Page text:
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Lars and the Real Girl (2007)

"Before viewing" talks introduce the film without spoilers. Watch it, then click on the "After viewing" talk for more. More»» by Randy Heffner

Why the film is worth your time

Lars and the Real Girl asks big “what if” questions about how we, the “normal”, might love those with mental illness. It would be easy for the film to take the premise over the top into staged gags and crude jokes, but it doesn’t.

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"After viewing" talks assume that you have seen the film. They will contain spoilers. More»» by Randy Heffner

How the film enriched and changed me

For me, the impact of Lars and the Real Girl went beyond the film’s top-line theme of forbearance and love in the face another’s mental illness. I came away thinking also about the many ways that each of us has our own odd ways of being, and I felt more deeply how much we each need love and patience in the face of these oddities. I’m now a bit more sensitive to the ugliness when I’m impatient with another’s funny ways, and I want more to look past the funny ways to see the person and their heart and their needs.

If I could be a Karin or a Dagmar or a Mrs. Gruner… Without Karin and her gut sense that Lars needed care and not condemnation, Gus would likely have been stuck simply thinking that Lars was hopelessly loony. Without Dagmar and her ability to take her strong and objective psychology foundation and filter it through the love of working from Lars’ point of view, Karin’s gut sense would not have gained clarity of direction.
Without the kick of Mrs. Gruner’s no-nonsense, what’s-the-problem, let’s-just-do-this attitude, Karin’s direction would have died before it got started. What part will I play in loving and healing someone?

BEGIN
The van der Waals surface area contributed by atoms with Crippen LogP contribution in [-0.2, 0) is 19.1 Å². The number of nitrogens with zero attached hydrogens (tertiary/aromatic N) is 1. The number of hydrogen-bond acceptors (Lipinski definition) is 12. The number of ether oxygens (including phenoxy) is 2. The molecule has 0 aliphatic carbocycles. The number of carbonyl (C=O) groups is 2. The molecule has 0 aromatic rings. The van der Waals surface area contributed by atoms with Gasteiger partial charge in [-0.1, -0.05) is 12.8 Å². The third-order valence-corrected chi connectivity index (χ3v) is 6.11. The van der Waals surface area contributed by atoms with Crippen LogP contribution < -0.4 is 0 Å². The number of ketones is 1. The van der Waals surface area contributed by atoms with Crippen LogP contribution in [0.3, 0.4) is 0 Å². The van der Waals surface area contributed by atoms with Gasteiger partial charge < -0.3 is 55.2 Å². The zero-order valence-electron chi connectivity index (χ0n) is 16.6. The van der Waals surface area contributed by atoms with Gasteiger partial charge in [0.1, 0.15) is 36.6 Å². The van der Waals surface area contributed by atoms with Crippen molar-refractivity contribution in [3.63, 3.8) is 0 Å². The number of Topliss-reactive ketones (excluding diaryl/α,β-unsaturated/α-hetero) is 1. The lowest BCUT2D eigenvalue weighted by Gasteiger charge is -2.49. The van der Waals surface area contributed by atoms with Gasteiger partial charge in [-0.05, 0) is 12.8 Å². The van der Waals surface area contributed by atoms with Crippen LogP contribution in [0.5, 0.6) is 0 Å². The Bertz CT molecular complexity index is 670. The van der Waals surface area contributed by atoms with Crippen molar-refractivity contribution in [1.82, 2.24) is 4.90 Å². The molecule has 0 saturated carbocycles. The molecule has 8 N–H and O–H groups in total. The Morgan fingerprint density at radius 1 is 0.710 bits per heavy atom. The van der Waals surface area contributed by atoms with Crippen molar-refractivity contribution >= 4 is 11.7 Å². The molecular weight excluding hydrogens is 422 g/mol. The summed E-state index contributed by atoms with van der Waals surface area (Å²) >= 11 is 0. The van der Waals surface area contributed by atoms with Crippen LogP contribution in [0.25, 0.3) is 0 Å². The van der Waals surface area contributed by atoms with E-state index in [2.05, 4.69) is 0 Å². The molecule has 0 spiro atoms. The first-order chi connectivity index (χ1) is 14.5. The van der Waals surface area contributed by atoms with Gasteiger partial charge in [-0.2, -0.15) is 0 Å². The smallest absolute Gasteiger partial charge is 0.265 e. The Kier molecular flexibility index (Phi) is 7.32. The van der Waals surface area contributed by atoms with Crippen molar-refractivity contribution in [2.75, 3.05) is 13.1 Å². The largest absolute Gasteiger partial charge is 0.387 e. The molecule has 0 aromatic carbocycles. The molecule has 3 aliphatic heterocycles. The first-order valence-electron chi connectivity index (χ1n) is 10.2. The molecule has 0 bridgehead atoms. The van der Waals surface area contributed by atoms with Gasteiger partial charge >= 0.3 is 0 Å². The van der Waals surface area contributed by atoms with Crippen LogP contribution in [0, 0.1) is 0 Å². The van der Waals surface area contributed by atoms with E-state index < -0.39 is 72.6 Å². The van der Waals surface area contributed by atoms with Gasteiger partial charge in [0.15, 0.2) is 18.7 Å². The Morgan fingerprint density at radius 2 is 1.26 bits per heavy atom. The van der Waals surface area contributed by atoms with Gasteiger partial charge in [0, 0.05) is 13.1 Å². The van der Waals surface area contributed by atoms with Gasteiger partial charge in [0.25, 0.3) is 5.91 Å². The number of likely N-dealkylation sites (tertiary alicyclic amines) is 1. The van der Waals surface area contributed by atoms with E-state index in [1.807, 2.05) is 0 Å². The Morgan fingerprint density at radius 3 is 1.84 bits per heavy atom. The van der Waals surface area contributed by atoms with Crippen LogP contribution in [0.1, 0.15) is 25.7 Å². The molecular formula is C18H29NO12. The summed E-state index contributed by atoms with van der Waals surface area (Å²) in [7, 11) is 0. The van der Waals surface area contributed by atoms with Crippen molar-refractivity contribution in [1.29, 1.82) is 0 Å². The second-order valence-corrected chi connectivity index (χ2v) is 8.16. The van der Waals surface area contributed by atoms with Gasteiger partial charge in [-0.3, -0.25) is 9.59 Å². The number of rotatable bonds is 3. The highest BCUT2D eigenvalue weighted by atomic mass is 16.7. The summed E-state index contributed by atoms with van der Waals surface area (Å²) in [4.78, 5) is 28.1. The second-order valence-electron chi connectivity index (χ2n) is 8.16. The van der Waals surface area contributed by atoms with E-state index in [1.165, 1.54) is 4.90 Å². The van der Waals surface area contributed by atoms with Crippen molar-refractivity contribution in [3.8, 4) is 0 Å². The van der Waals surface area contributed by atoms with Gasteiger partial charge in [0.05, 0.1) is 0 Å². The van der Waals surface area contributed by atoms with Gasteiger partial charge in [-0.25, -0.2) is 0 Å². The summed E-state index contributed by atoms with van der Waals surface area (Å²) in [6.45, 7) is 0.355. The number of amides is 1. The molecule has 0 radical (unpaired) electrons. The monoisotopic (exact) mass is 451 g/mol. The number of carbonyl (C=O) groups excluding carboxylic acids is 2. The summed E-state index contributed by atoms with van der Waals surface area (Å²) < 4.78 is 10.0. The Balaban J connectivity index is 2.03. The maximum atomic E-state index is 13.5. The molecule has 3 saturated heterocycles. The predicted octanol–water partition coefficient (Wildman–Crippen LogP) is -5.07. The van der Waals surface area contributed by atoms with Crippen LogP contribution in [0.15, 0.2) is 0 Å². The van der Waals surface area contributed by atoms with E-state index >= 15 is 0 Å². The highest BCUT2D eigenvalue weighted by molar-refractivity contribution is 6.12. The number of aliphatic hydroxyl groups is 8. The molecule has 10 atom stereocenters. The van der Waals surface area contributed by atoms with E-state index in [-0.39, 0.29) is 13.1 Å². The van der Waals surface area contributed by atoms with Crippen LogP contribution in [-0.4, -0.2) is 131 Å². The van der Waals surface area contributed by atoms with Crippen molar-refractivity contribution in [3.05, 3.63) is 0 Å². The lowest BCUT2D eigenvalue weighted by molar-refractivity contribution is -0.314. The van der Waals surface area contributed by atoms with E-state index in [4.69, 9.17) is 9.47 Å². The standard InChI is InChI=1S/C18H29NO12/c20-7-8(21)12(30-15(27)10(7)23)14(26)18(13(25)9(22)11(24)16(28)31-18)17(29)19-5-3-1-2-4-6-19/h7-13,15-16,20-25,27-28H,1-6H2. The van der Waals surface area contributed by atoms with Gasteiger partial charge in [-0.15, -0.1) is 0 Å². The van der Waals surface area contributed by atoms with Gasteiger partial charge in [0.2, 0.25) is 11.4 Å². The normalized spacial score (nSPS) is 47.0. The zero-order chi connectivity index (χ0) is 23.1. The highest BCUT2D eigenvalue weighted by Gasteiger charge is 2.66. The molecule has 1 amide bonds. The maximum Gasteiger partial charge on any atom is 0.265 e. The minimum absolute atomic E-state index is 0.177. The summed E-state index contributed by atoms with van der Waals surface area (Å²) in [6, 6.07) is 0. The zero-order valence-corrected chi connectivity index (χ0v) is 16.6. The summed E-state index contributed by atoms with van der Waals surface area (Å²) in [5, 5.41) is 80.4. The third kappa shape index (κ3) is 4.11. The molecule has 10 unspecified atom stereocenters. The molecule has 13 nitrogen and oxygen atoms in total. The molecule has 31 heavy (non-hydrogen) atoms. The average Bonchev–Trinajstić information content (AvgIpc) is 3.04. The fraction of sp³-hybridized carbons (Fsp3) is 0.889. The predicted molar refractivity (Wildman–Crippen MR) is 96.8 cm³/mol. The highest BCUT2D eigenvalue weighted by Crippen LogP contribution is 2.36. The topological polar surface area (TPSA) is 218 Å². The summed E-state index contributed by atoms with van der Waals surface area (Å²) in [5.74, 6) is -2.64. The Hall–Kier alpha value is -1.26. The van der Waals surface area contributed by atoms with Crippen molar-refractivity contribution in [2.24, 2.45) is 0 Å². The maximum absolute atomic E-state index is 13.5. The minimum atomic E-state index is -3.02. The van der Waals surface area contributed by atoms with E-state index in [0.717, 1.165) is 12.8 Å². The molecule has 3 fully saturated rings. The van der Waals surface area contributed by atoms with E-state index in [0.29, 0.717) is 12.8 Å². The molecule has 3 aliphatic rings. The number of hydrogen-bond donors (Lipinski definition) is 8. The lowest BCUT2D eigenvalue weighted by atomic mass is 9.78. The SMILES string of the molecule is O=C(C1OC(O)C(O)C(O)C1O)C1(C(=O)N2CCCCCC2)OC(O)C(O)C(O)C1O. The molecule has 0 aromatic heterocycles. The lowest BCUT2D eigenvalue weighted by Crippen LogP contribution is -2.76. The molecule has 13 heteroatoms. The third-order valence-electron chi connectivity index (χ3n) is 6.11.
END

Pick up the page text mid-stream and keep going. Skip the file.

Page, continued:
I find Gus to be our strawman character in the film — the one whose development we should most track and in whom we should first look to see ourselves. Paul Schneider plays Gus excellently across a wide range of demeanors and emotions. He starts in denial, having no sensitivity to notice anything going on with Lars. When Lars first comes to dinner, Karin leaves it to just the boys, Gus and Lars, to talk things out. Gus, in his “guys are guys” mode, basically talks himself into his assurance that Lars is just fine. When Bianca first comes to dinner, Gus is almost beyond ability to accept Karin’s restraining influence. At the doctor’s office, he is insistent that Dagmar simply “fix” Lars. I can relate. When people around me are being weird, I want them to just stop. The next morning at breakfast, Gus tries the blunt approach: He tells Lars straight out that Bianca is just “a big plastic thing” and, Lars ignores that, Gus declares, “it’s not my fault.” Later, Gus begins to accept Lars’ condition and he makes a change. He researches to learn more about delusions, and he learns to calmly talk about and explain Lars’ condition to his co-workers. Eventually, Gus learns to accept that Lars may not get better, and he comes to accept responsibility for his part in Lars’ condition. This makes him freer to participate in Lars’ healing, as when he talks with Lars about becoming a man. Finally, at Bianca’s funeral, rather than having an attitude of “good, that’s over,” Gus looks at Lars with a degree of respect and admiration, saying to Dagmar, “He’s unbelievable, huh?”

I felt honesty and real struggle in Gus’ process of transformation. I hurt with Gus as he cried with Karin about his leaving Lars alone with their father. I admired Gus as he came away from the whole experience with greater love and respect for Lars rather than bitterness.

The film presents other perspectives on Lars so that, besides Gus, we might find ourselves in a variety of other characters, too. There’s Cindy, the office receptionist, who is sensitive enough to notice, with a shake of her head, that something is not quite right with “Mr. Sunshine.” There’s the guy at Cindy’s party who feels justified in assuming, based only on the overall situation, that Lars is having sex with Bianca. There’s Cindy’s husband, who dances with Bianca. And especially there’s Margo, who somehow has the fortitude to see past her crush on Lars — and thus her desire to be in Bianca’s place — to be one of the leaders in embracing Bianca.